Here’s the text of our speech:
M: Kia Ora! We’re so honored to accept this award. Thank you so much, to everyone who read and loved This Is How You Lose the Time War, and to everyone who voted for it in a year when our fellow finalists are so staggeringly brilliant. We admire you and your work so much, and it’s been an honor to be part of this cohort.
A: We’re forever grateful to everyone who helped make all of this possible—to all the volunteers at ConZealand who’ve been working so hard to do absolutely unprecedented work on this scale, thank you so much for all you’ve done—and to everyone who made our book possible: Navah Wolfe, the best editor we could have hoped for (and the BEST EDITOR point final! Boom! Has now won a Hugo twice!!), to DongWon Song, agent most extraordinary, and to everyone at Saga Press & Jo Fletcher Books who worked to get our book into the world, including but not limited to Greg Stadnyk, Molly Powell, Jo Fletcher, and Milly Reid.
M: I’d like to thank my wife Stephanie, always and forever. Also my parents and my sister for their constant support since my first scrawled, phonetically spelled stories, and Bob and Sally Neely who give copies of my books to everyone they know—and Uncle Danny for the Zelazny and Leiber and Uncle Paul for the Star Trek tapes.
A: I want to thank my husband Stu for everything from tea to terrible puns, and my parents and siblings for a lifetime of cheering on my writing, for their steadiness and constancy in the face of so many upheavals. I can never thank them enough.
M: Annual celebrations—anniversaries, cons—have a way of sneaking up on you. There’s a cascading, lightning quality to the memories they evoke: you’re living your everyday life and then all of a sudden you cross some invisible threshold and there you are, connected with last year and the year before all the way back to the beginning. And even earlier than that.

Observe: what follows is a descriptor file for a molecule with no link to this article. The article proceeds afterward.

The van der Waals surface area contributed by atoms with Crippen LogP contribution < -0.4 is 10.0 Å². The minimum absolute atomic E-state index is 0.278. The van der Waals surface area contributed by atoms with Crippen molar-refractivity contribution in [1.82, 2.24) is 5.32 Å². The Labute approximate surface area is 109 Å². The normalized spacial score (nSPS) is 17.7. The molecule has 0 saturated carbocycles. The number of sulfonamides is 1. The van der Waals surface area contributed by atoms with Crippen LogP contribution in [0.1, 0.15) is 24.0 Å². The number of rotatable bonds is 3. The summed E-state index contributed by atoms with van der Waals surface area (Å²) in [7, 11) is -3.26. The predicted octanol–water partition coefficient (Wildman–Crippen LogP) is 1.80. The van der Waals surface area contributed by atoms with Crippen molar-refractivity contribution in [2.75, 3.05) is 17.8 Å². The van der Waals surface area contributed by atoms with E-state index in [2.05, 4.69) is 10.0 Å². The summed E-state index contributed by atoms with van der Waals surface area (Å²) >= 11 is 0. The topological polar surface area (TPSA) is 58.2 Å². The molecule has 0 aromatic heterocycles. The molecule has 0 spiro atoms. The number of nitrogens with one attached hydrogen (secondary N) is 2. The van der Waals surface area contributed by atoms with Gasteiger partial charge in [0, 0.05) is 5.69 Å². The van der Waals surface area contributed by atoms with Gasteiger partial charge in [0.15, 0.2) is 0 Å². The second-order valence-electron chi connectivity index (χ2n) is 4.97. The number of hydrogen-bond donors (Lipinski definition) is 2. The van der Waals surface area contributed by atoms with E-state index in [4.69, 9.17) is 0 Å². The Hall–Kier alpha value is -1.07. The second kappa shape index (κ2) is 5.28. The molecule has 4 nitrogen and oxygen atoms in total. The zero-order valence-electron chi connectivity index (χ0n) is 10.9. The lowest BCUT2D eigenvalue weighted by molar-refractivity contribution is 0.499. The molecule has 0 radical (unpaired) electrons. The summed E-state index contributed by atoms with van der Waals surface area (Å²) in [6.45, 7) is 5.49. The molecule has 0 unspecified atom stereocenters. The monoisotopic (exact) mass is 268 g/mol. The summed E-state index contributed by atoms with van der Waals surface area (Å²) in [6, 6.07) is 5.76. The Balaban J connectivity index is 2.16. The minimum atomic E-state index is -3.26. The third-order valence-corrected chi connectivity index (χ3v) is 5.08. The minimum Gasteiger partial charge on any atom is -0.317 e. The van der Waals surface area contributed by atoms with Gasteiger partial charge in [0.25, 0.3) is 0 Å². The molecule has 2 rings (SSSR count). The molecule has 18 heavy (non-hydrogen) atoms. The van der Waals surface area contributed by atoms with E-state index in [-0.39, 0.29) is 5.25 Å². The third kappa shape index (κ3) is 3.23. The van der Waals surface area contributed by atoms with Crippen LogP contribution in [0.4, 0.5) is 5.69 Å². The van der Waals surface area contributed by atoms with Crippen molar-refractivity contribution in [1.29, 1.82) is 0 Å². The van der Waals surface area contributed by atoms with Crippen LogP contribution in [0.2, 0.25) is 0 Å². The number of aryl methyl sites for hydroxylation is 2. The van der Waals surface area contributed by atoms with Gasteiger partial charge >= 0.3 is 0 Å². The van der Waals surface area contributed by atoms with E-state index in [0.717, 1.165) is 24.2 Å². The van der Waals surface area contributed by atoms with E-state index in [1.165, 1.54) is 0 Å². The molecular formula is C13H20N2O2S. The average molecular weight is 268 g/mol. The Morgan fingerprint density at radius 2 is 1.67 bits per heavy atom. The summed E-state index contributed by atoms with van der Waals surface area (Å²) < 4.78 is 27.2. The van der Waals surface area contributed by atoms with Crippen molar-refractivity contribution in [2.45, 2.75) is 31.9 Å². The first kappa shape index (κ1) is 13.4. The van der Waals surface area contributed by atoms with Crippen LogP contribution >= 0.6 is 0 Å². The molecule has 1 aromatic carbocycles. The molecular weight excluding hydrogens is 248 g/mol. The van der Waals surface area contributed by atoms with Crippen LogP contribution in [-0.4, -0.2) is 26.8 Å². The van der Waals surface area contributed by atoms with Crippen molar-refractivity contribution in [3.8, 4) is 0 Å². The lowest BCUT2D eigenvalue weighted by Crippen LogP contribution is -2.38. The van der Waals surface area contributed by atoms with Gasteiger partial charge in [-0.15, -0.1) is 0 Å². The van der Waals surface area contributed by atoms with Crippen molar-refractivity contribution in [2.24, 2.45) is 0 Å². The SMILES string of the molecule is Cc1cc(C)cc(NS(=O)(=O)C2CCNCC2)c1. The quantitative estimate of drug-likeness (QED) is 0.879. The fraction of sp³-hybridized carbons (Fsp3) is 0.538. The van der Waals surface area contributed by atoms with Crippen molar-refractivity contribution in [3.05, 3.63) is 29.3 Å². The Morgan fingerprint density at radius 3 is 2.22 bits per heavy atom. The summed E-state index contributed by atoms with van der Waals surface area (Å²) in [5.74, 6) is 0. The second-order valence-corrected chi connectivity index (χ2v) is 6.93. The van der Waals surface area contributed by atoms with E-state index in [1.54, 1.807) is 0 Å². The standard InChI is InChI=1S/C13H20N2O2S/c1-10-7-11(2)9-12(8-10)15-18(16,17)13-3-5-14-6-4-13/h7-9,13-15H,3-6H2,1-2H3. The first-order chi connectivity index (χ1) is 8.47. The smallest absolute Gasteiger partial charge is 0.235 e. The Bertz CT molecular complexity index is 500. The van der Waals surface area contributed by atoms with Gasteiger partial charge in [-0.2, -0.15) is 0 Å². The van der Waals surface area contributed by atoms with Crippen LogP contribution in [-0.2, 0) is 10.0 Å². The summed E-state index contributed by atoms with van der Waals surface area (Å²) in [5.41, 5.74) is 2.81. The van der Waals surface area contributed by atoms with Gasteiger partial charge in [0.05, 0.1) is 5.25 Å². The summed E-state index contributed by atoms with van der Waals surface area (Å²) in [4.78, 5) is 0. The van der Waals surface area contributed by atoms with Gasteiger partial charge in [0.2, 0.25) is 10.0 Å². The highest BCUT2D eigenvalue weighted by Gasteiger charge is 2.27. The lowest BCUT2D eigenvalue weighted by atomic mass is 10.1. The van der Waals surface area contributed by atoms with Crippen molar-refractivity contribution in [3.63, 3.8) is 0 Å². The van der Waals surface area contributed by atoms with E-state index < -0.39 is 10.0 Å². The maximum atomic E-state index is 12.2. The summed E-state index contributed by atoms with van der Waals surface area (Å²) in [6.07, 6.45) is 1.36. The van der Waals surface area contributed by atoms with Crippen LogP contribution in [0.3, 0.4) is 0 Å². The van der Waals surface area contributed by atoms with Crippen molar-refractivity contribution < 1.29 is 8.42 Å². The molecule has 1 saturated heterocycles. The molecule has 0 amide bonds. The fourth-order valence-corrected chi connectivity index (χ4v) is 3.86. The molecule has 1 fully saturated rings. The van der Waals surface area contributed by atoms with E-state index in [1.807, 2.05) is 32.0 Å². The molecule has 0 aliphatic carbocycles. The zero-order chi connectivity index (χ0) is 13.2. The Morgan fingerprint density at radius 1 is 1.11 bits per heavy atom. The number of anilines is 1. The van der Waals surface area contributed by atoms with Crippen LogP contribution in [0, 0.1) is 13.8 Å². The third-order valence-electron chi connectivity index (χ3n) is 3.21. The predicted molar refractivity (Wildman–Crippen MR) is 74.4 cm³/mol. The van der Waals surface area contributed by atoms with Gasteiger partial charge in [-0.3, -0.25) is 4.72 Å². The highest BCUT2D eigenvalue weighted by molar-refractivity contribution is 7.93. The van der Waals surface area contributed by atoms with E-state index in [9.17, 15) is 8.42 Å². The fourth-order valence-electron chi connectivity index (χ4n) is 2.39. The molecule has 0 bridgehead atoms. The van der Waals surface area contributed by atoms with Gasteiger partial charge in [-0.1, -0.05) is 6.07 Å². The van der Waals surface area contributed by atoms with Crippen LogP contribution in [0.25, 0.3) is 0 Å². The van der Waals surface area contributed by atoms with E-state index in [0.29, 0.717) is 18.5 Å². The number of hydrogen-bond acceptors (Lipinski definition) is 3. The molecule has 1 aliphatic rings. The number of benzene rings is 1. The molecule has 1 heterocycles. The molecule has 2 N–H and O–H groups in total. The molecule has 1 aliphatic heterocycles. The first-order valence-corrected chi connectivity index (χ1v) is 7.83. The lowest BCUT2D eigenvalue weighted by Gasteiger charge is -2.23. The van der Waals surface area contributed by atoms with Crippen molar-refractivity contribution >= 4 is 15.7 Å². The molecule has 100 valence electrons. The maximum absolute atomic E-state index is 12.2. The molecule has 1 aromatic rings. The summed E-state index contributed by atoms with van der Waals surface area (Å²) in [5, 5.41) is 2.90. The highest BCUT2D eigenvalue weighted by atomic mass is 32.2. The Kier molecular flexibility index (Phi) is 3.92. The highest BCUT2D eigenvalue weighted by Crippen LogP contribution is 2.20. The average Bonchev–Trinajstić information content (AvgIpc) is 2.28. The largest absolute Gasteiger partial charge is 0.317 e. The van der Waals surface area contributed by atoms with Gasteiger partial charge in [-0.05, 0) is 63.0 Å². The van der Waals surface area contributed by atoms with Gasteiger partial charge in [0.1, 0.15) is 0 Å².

A: For many of us, this Worldcon may feel like a break in a chain; but we invite you to think of it, instead, as a broadening of space, a widening of our circles. In a sense this is as “world” as the con has ever been; a vision of Worldcon in a world where the only borders are lines in time.
M: To travel in time you have to understand time. There’s no one history of the world—every telling leaves things and people out. But everything that happens, has happened.
A: We’re taught history as if it’s a letter written from the past and addressed to us, but if that’s true it’s a letter from a sybil or a spy, allusive, full of hidden meanings and secret writing. The work of a life is learning to read between its lines—and then, learning to reply.
M: But you can’t write back to the past. You can only write to the future. So, write.
A: Write, we have always been here.
M: Write, it doesn’t have to be like this.
A: Write, it gets better, because we will make it better, together.
M: Write, this is how we win.
A: Kia Ora. Thank you all so much.
Next up: a whole newsletter about the amazing silk capelet by Miri Baker I’m wearing in the acceptance video, because it is so fabulous it requires that focus!